That Hidden Road is the memoir of author Rocco Versaci’s cross-country biking trip as he takes the road less traveled across the United States, finding unexpected adventures and learning life lessons about himself as he goes. Along the way, he shares his personal experiences and findings in an intimate way with the reader, allowing full access to his thoughts and feelings, something authors are often reluctant to do.
Versaci is an English professor at Palomar College and his command of the English language in the written form is clear from the first page. That Hidden Road also contains a few cartoons sprinkled intermittently throughout, which are fun and add brief distractions from the story.
That Hidden Road reads more like a collection of blog posts or journal entries rather than a story. While it is nice that Versaci gives the reader an intimate look into his mind, his insights, while personal, may not be particularly valuable to the reader, at least not to this reader. The book reads very much like one event followed by another and then another, and while each event is well written, there is little connecting it to other events in the memoir. This makes the pace and flow feel wonky and at times confusing.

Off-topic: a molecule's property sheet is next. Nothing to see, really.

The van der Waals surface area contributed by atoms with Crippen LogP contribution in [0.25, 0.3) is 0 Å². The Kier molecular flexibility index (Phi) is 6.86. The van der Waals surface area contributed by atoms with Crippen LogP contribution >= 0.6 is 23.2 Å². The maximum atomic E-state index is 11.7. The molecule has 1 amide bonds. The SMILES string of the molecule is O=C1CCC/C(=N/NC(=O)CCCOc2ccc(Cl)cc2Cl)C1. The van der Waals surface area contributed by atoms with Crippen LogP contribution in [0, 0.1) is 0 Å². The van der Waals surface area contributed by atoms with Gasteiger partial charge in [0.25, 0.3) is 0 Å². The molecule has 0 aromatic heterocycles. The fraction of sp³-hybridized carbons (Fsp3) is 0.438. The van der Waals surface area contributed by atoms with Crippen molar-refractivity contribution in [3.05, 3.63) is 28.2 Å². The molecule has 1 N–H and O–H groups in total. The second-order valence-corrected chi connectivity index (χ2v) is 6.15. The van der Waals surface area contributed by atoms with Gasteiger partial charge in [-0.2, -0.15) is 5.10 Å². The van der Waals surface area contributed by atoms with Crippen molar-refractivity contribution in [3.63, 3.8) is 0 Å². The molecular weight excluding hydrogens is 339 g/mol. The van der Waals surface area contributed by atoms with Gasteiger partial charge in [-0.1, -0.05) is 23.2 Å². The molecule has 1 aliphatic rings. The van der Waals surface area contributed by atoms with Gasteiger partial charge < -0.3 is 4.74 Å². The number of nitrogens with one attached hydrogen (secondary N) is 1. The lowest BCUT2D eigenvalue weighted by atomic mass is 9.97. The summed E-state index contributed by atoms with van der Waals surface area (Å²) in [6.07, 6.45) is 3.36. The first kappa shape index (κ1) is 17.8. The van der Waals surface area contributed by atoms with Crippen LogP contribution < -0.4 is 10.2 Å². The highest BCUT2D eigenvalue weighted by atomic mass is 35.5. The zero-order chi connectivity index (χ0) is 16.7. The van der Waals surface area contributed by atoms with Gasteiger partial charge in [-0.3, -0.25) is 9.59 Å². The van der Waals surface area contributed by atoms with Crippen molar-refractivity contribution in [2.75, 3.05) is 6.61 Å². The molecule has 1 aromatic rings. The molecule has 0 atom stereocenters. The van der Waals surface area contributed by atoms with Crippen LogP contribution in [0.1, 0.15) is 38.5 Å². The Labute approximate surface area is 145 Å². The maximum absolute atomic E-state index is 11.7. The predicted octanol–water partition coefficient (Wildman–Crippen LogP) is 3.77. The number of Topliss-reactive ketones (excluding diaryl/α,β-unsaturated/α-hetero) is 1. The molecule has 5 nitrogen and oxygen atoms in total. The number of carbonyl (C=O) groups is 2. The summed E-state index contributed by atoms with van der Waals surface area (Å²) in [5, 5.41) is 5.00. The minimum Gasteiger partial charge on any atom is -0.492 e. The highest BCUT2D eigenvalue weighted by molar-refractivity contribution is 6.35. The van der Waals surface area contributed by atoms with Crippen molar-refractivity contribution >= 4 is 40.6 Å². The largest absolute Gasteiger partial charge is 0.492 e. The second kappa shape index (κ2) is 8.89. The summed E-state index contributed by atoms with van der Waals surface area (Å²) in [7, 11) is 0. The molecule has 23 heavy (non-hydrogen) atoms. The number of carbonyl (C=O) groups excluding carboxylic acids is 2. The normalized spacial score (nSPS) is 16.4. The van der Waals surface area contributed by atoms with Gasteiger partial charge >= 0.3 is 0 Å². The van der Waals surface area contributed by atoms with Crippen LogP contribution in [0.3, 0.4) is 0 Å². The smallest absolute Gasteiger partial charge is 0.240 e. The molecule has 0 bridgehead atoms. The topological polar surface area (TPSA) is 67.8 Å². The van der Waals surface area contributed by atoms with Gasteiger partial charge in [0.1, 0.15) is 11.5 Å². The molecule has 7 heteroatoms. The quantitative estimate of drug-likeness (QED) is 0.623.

Perhaps this is a stylistic choice, which in other books might work but in this story falls short. Ultimately, my biggest issue was that Versaci never really convinced me to care. I mean, I might have followed his adventure on social media while it was happening, but to read a memoir about a guy I’ve never heard of before, whose claim to fame is biking across the United States is asking a lot. I just needed a deeper connection.
Rocco Versaci is clearly a good writer, with a solid foundation and a mind for adventure. This book would have made an excellent blog and Versaci’s accomplishments should not be understated. However, it did not translate well into the memoir format. I give That Hidden Road three out of five stars. There was not enough to hold my interest throughout and I think this may ring true for others unless they have some sort of personal connection to the author. Those who know Versaci or travel in the same circles may find his story very interesting and his insights useful.